Everybody at the Dixie Classic Fair in Winston Salem, North Carolina this year was thinking about last year's weather.
In 2012, rain poured down for six solid days of the 10-day fair, said fair director David Sparks, and the fair, owned by the city of Winston Salem, barely met expenses. This year, the fair was blessed with only one day of rain. There were a couple of days of fine mist, but you can live with that, Sparks said. And the people came to North Carolina's second largest fair.
In fact, attendance was up by 12.74 percent over last year. Sparks said that 320,846 people streamed through the gates from October 4 through Oct. 13.
Fair admission was $8 for adults and jumped by only $1 - to 9 - for weekends. Children entered the gates for $4.
Three major concerts in the grandstand were included in the admission price, said Sparks. One of the most popular was on Wednesday night, Oct. 9. Contemporary Christian duo Brandon Heath and Mandisa packed the house. The singers drew a crowd of over 6,400 people, Sparks said. The grandstand was only built to accommodate 5,000 people.
"That means there was standing room only for 1,400 people," he said. "They all loved it."
The concert was generously promoted by a local Christian radio station that brought out church youth groups, which meet on Wednesday nights, to hear the popular singers.
Dustin Lynch performed on Monday, Oct. 7. The young country and western signer is known for his recordings: She Cranks My Tractor, Cowboys and Angels and Wild in Your Smile. The country and western group Love and Theft appeared on Tuesday, Oct. 8. Love and Theft, made up of Barker Liles and Eric Gunderson, first released Runaway, which reached the Top 10 on Billboard's Hottest Country Songs. Angel Eyes was their first number one single.
"Brandon Heath and Mandisa set a grandstand attendance record," said Sparks.
All grandstand concerts were free with the price of gate admission.
The midway was run by James E. Strates Shows, of Orlando, Florida. The show travels as a railroad carnival, transporting personnel and equipment on 61 railcars and 34 trucks. About 400 families and employees travel on the railroad cars.
Strates has been with the Dixie Classic Fair since 1964, said Sparks. Last year, the company brought a total of four new rides. This year, there were 70 rides in all, including kiddieland rides. Younger fairgoers got an all-day wristband for $10, excluding only the pony rides.
There was an increase on the midway over last year's gross. Rides include the Giant Dutch Wheel, Cliffhanger, Construction Zone, Dinosaur, Double Carousel, Enterprise, Family Swinger, Fire Chief, Red Baron, Starship 2000, Tilt-A-Whirl, Top Spin, Wave Swinger, Zipper, and Zyklon.
Lowe's Foods Day, held on Wednesday, Oct. 9, was a huge event for local charities. People attending the fair were asked to bring five cans or boxes of food for free admission. More than 65,000 food items were collected, said Sparks.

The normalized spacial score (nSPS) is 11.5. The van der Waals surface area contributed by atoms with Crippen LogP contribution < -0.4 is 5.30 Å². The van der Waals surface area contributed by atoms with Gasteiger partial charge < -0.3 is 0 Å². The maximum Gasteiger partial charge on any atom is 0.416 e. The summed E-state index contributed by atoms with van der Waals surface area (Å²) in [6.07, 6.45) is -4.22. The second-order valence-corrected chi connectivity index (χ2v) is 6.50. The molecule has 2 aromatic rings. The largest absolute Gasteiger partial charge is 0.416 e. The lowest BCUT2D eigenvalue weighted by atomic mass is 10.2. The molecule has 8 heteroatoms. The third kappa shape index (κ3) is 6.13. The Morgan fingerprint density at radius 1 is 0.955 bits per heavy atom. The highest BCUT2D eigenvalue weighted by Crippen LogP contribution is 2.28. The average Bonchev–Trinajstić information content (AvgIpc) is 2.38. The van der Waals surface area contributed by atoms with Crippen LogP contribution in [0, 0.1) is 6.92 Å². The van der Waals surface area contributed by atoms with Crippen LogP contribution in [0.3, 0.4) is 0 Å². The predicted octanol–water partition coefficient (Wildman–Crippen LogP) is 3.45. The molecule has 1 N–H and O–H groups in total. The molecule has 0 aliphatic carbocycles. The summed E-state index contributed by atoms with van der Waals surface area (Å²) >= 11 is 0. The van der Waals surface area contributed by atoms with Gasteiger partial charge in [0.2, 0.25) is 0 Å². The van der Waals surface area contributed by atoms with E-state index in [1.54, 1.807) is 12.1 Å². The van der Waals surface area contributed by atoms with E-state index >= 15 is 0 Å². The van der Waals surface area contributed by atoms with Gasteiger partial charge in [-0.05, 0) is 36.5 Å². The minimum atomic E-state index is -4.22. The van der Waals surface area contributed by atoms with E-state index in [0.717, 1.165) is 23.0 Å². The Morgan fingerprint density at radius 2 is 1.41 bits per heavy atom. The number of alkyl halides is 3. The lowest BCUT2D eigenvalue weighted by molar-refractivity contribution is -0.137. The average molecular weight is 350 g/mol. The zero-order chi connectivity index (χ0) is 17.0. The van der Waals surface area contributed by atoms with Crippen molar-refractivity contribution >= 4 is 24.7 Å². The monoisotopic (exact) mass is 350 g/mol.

The collections went to Crisis Control Food Pantry in Winston Salem. The charity provides not only food but prescription drugs and financial help with housing and utilities.
"I can't tell you how appreciative they are for what we do for them," said Sparks. "They're telling us that we've probably stocked them for six months."
There were plenty of free days to attract people to the fair. Unlimited ride Wristband days were held on four days. There was a school day, senior citizens day and veterans' day. Either discounted or free admission was offered with proper identification.
There were, of course, plenty of animals to see at the fair. FFA and 4H competitions were held as has always been the tradition. There were swine, cattle, goats, horses and various awards for top farm animals, said Sparks.
The smaller animals weren't quite as up close and personal as they have been in previous years, said Sparks. There was no touching of the animals in the petting zoo, for example.
"That was kind of a shame, and I think the kids missed it," said Sparks. "But we have to do what we've told to do because of health concerns."
The Dixie Classic Fair was advertised through television and newspapers, magazines, Facebook, Twitter, , said Sparks. The fair had an advertising budget of about $195,000.
The fair was donated to the city of Winston Salem in 1969 by the Winston-Salem Foundation. It is typically attended by about 325,000 visitors.
The Dixie Classic Fair is fairly famous for its food, Sparks said. This year, you could have gotten almost anything fried, from fried Reese's cups to fried Milky Ways and fried alligator.
Add to that swimming and racing pigs, a demolition derby, a trained elephant act, nightly fireworks displays, and a chain saw artist who turned blocks of wood or logs into pieces of art.
One of the most popular and endearing features of the fair was Yesterday Village, a collection of 19 log structures that were built in the 1800s. The collection included a one-room church, general store/post office, a two-story log home and several other historic buildings.
The Yesterday Village also included an antique equipment display, the Dog Trot Museum, a blacksmith demonstration, bluegrass music by Jeff Foxall, Craig Smith, Scott Huffman and Robert Sprye. There were also decorated wreaths and Christmas trees in the village display, an old tobacco barn, a glass blower, a bakery with giant, homemade eclairs, loom demonstrations, special foods contests, leatherworks and Indian crafts, wine displays and wine tasting in the wine pavilion.
The 2014 Dixie Classic Fair will be held from October 3 through October 12.